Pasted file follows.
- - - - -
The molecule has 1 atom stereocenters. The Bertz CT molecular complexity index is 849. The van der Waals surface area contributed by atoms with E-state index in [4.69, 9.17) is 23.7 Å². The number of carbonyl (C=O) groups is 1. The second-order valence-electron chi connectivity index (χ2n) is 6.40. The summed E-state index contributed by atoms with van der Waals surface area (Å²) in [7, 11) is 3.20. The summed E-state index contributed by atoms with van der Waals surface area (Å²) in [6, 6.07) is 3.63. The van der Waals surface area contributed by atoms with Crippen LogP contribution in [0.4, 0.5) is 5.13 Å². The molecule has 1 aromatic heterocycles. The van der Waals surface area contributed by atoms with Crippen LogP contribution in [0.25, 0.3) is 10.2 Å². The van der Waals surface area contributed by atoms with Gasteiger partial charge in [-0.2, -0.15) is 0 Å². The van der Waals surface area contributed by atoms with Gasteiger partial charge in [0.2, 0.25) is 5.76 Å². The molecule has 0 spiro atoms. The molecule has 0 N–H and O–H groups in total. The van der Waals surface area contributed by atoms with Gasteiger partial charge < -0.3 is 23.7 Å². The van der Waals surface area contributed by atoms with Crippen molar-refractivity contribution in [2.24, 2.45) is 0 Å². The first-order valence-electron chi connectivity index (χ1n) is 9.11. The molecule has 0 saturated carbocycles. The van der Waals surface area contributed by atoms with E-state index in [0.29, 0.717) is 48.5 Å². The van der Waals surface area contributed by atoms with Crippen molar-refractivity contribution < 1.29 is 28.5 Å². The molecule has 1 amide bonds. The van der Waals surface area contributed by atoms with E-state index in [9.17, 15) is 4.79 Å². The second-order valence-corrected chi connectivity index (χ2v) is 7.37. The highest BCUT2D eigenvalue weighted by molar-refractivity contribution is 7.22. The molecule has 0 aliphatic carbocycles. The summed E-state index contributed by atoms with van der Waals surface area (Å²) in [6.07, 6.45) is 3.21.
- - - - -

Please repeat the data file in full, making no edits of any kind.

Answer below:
The molecule has 1 atom stereocenters. The Bertz CT molecular complexity index is 849. The van der Waals surface area contributed by atoms with E-state index in [4.69, 9.17) is 23.7 Å². The number of carbonyl (C=O) groups is 1. The second-order valence-electron chi connectivity index (χ2n) is 6.40. The summed E-state index contributed by atoms with van der Waals surface area (Å²) in [7, 11) is 3.20. The summed E-state index contributed by atoms with van der Waals surface area (Å²) in [6, 6.07) is 3.63. The van der Waals surface area contributed by atoms with Crippen LogP contribution in [0.4, 0.5) is 5.13 Å². The molecule has 1 aromatic heterocycles. The van der Waals surface area contributed by atoms with Crippen LogP contribution in [0.25, 0.3) is 10.2 Å². The van der Waals surface area contributed by atoms with Gasteiger partial charge in [-0.2, -0.15) is 0 Å². The van der Waals surface area contributed by atoms with Gasteiger partial charge in [0.2, 0.25) is 5.76 Å². The molecule has 0 spiro atoms. The molecule has 0 N–H and O–H groups in total. The van der Waals surface area contributed by atoms with Gasteiger partial charge < -0.3 is 23.7 Å². The van der Waals surface area contributed by atoms with Crippen molar-refractivity contribution in [2.24, 2.45) is 0 Å². The first-order valence-electron chi connectivity index (χ1n) is 9.11. The molecule has 0 saturated carbocycles. The van der Waals surface area contributed by atoms with E-state index in [0.29, 0.717) is 48.5 Å². The van der Waals surface area contributed by atoms with Crippen molar-refractivity contribution < 1.29 is 28.5 Å². The molecule has 1 amide bonds. The van der Waals surface area contributed by atoms with E-state index in [9.17, 15) is 4.79 Å². The second-order valence-corrected chi connectivity index (χ2v) is 7.37. The highest BCUT2D eigenvalue weighted by molar-refractivity contribution is 7.22. The molecule has 0 aliphatic carbocycles. The summed E-state index contributed by atoms with van der Waals surface area (Å²) in [6.07, 6.45) is 3.21.